The college issue calls for applications for their TA positions during the winter quarter, and students seeking a position outside the department are encouraged to apply for more than one program. The intereview and selection process is organized by the colleges, not by the History department. There are also TAships available in language instruction through the Department of Linguistics and in the Chinese Studies Program, but these are limited in number and usually restricted to native speakers. Information on how to apply for all these programs will be posted by the Graduate Coordinator. Students must maintain a minimum grade point average of 3.0 in order to receive academic employment on campus.
The department also offers funding in the form of Readerships. A 25% Readership requires that a student attend an upper-division lecture course and grade assignments. A Readership pays fees and a stipend that depends on the exact number of assignments and students. Available readerships will be announced at the beginning of each quarter by the Graduate Coordinator, and students should then contact the faculty member teaching the course. Readerships are built into many first-year funding packages, but even in the case of these guaranteed readerships, students are responsible for securing a specific readership each quarter. First-year students who enter without guaranteed funding may also apply for readerships, as well as continuing students interested in partial employment funding. Continuing students who are already employed as a 50% TA must petition to add a 25% Readership to their funding package.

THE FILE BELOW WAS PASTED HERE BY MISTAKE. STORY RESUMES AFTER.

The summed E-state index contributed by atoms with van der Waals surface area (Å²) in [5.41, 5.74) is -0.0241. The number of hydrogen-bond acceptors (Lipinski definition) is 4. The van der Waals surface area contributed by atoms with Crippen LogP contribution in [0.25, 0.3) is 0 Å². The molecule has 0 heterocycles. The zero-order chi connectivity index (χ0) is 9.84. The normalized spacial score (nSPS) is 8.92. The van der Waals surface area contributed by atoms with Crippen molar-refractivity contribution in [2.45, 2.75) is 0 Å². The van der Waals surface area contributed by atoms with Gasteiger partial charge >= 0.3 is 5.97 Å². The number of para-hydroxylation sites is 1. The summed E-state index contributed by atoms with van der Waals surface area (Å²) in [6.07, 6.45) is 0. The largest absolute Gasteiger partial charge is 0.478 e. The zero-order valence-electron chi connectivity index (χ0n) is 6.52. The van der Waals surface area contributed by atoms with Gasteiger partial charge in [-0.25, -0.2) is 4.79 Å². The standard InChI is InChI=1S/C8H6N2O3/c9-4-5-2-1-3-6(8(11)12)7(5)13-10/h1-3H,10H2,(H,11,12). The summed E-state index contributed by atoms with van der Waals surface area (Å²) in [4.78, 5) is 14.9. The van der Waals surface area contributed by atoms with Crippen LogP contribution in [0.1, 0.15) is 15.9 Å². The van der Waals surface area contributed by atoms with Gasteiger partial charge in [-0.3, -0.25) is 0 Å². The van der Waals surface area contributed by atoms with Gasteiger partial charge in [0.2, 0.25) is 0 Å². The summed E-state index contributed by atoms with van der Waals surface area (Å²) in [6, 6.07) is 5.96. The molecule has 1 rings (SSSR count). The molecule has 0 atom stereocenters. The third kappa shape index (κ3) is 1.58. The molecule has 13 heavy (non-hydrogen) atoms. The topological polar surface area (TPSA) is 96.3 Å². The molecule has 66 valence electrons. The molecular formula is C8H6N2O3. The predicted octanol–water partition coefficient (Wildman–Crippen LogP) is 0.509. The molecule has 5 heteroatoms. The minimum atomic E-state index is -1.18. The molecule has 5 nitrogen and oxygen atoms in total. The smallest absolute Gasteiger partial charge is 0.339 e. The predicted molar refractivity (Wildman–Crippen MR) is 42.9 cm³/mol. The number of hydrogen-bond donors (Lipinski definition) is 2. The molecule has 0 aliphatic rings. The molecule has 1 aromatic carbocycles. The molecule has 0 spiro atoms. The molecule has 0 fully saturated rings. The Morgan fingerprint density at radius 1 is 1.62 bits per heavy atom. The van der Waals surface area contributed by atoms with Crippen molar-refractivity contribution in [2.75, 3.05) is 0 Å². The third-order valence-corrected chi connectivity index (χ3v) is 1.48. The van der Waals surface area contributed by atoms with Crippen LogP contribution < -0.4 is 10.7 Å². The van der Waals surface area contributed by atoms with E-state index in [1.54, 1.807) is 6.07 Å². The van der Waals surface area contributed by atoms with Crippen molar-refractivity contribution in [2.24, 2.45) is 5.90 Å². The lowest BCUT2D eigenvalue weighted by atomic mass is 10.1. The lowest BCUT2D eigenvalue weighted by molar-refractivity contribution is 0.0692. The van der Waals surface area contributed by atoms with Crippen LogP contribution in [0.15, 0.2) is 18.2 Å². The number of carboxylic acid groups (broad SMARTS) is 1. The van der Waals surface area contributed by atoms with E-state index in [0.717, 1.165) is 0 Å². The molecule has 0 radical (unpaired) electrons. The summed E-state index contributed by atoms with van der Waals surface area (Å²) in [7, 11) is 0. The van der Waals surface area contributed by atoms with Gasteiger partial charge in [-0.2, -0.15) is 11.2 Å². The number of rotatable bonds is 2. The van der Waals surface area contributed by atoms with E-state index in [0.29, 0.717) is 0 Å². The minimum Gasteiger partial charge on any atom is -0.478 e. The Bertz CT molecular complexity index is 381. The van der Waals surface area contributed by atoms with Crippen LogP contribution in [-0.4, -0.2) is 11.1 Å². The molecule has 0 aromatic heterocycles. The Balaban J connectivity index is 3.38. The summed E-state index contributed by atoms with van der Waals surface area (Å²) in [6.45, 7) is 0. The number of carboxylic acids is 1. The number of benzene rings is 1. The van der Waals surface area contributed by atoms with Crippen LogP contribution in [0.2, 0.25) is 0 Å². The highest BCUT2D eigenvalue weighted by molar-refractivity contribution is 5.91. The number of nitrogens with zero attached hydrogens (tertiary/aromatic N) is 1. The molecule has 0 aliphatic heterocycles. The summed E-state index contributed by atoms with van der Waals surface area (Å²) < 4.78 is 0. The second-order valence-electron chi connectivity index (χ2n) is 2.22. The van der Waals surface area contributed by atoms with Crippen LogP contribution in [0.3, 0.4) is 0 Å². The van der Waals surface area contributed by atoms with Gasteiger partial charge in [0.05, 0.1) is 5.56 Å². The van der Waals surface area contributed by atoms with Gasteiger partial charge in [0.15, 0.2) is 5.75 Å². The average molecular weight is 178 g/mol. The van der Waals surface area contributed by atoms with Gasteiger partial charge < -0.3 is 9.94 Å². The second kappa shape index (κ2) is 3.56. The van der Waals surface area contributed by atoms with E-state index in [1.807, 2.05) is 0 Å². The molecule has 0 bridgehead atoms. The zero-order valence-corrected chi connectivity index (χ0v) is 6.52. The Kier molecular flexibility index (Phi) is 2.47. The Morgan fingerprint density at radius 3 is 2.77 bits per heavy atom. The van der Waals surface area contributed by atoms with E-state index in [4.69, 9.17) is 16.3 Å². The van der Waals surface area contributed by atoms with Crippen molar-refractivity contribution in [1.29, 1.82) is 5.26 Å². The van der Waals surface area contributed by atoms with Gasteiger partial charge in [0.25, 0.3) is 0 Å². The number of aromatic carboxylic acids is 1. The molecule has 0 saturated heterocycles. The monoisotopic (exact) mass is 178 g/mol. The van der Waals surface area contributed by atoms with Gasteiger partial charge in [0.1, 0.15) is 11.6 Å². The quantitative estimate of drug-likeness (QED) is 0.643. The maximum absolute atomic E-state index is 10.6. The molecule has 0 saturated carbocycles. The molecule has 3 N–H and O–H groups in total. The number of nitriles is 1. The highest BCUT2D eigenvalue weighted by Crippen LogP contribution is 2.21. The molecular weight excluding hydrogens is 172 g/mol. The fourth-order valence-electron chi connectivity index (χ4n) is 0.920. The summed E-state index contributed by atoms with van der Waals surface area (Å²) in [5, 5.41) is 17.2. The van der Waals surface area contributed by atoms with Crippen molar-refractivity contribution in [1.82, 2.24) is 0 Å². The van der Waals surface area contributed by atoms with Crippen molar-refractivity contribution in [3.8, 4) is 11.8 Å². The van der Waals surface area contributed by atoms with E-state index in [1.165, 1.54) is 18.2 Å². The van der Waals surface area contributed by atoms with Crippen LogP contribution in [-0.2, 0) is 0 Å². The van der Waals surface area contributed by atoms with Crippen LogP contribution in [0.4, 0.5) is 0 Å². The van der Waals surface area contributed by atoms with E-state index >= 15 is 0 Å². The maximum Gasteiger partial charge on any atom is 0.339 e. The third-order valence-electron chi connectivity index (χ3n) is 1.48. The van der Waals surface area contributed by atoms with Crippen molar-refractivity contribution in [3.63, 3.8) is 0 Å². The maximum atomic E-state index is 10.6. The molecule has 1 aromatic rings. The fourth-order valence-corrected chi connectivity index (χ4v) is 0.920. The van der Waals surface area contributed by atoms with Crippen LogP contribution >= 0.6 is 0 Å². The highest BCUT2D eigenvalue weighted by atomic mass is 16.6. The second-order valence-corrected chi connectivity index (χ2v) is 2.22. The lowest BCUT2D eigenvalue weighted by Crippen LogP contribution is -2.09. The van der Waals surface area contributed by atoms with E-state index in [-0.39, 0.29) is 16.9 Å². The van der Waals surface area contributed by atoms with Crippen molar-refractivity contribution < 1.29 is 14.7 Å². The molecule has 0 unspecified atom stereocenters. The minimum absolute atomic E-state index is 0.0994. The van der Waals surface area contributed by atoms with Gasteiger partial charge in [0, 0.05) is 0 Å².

The department also had limited funds to assist graduate students with research expenses. Students may apply for a maximum of $1,500 a year to cover travel, subsistence and other expenses for research purposes. Preference for these research awards will be given to students who are advanced to candidacy, are within normative time limits, and have not received previous research funding from the department. Awards may be reduced if demand exceeds the resources of the fund. Students should contact the Graduate Coordinator to apply.
Students with guaranteed dissertation funding (as stipulated in their letter of admission) may use all or part of this money for research travel. A student who is intending to use their guaranteed dissertation funding should notify the graduate coordinator during the spring quarter of the year before its intended use.
Students are encouraged to attend, participate in, submit papers for, and serve on panels at academic conferences and meetings. In most cases, departmental funds of up to $500 are available to meet transporttion costs for students to submit papers or serve as commentators at one scholarly meeting per year.
Travel between UC Campuses
The University has funds to pay for research and conference travel to another UC campus. The Inter-UC Travel contact is Jamie Gonzalez, email@example.com.